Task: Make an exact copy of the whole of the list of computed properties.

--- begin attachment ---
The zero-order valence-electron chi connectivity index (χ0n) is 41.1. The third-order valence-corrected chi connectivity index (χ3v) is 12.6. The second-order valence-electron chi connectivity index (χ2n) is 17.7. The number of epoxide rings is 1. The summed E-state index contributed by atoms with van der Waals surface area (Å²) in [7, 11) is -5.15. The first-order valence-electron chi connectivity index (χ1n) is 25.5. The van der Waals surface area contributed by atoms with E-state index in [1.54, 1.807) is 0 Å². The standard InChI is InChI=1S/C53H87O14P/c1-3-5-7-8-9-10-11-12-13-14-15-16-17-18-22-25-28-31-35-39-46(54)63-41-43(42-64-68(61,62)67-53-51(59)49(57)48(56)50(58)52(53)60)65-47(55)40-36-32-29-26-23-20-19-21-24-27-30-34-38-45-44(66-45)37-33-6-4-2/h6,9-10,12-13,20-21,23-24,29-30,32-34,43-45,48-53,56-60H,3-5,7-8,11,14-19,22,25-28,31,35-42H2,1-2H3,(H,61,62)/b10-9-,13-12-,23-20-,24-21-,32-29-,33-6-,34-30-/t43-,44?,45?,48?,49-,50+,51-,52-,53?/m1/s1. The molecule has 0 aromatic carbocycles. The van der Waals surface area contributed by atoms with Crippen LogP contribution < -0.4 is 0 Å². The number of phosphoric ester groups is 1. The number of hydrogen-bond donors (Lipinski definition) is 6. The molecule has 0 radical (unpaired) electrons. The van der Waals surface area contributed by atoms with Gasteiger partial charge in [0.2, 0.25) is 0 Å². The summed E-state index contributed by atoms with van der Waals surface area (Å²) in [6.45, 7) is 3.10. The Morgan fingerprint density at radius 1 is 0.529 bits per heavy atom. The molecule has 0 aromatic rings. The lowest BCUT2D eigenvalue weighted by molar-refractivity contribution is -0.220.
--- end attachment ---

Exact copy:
The zero-order valence-electron chi connectivity index (χ0n) is 41.1. The third-order valence-corrected chi connectivity index (χ3v) is 12.6. The second-order valence-electron chi connectivity index (χ2n) is 17.7. The number of epoxide rings is 1. The summed E-state index contributed by atoms with van der Waals surface area (Å²) in [7, 11) is -5.15. The first-order valence-electron chi connectivity index (χ1n) is 25.5. The van der Waals surface area contributed by atoms with E-state index in [1.54, 1.807) is 0 Å². The standard InChI is InChI=1S/C53H87O14P/c1-3-5-7-8-9-10-11-12-13-14-15-16-17-18-22-25-28-31-35-39-46(54)63-41-43(42-64-68(61,62)67-53-51(59)49(57)48(56)50(58)52(53)60)65-47(55)40-36-32-29-26-23-20-19-21-24-27-30-34-38-45-44(66-45)37-33-6-4-2/h6,9-10,12-13,20-21,23-24,29-30,32-34,43-45,48-53,56-60H,3-5,7-8,11,14-19,22,25-28,31,35-42H2,1-2H3,(H,61,62)/b10-9-,13-12-,23-20-,24-21-,32-29-,33-6-,34-30-/t43-,44?,45?,48?,49-,50+,51-,52-,53?/m1/s1. The molecule has 0 aromatic carbocycles. The van der Waals surface area contributed by atoms with Crippen LogP contribution < -0.4 is 0 Å². The number of phosphoric ester groups is 1. The number of hydrogen-bond donors (Lipinski definition) is 6. The molecule has 0 radical (unpaired) electrons. The van der Waals surface area contributed by atoms with Gasteiger partial charge in [0.2, 0.25) is 0 Å². The summed E-state index contributed by atoms with van der Waals surface area (Å²) in [6.45, 7) is 3.10. The Morgan fingerprint density at radius 1 is 0.529 bits per heavy atom. The molecule has 0 aromatic rings. The lowest BCUT2D eigenvalue weighted by molar-refractivity contribution is -0.220.